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Detection and Molecular Characterization of Gene 3 and 5 of Turkey Coronavirus from Turkeys with Severe Enteritis in Brazil

Bunger, Amarilis N. D'Elboux, Chacón, Jorge Luis, Jones, Richard C., Ferreira, Antonio J. Piantino
Avian diseases 2009 v.53 no.3 pp. 356–362
turkeys, poultry diseases, Turkey coronavirus, vertebrate viruses, enteritis, viral diseases of animals and humans, disease outbreaks, digesta, animal age, disease detection, pathogen identification, disease diagnosis, reverse transcriptase polymerase chain reaction, strains, strain differences, Infectious bronchitis virus, microbial genetics, phylogeny, nucleotide sequences, Brazil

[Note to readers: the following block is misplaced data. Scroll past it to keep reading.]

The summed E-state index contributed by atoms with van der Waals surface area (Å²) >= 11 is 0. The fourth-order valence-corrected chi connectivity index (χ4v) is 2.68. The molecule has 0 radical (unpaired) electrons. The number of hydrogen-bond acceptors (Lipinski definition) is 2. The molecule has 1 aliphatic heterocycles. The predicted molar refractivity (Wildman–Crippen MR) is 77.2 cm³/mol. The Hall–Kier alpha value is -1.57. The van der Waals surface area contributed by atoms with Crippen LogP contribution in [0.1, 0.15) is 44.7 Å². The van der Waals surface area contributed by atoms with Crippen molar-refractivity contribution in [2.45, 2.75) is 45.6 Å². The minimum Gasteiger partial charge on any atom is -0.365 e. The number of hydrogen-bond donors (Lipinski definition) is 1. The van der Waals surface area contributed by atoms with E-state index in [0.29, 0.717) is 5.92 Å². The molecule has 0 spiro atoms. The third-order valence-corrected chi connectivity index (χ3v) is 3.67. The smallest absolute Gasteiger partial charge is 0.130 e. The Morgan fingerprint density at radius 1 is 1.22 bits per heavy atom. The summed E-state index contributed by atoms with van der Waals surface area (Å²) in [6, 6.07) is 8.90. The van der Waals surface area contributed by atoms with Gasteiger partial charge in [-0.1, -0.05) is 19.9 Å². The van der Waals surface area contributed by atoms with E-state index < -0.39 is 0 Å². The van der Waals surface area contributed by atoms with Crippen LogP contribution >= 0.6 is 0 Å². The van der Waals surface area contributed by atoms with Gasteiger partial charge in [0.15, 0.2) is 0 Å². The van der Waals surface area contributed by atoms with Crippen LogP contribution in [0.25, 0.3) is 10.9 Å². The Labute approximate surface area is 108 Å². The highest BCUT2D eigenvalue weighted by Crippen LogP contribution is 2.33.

Turkey coronavirus (TCoV) is a causative agent associated with poult enteritis and mortality syndrome (PEMS) in turkeys worldwide. The disease is an acute, highly contagious enteric disease that is characterized by depression, anorexia, diarrhea, and high mortality in commercial turkey flocks. The presence of TCoV in 12 intestinal-content samples, from turkey flocks aged between 10 and 104 days and exhibiting severe enteritis, was monitored during the period of 2004 to 2006. TCoV detection was accomplished by a reverse transcriptase-polymerase chain reaction (RT-PCR) through amplification of the 3' UTR region, followed by amplification of genes 3 and 5. Molecular characterization of the viruses was done through amplification of genes 3 and 5 and showed evidence of genetic similarity between them, although they differed from sequences of other TCoVs described in the literature. In relation to gene 3, samples showed a greater relationship with chicken infectious bronchitis virus (IBV), while gene 5 showed greater identity with pheasant coronavirus (PhCoV). Our results suggest that the strategy of amplification of the 3' UTR region, followed by sequencing of genes 3 and 5, has proven to be an effective means of detecting TCoV in intestinal contents.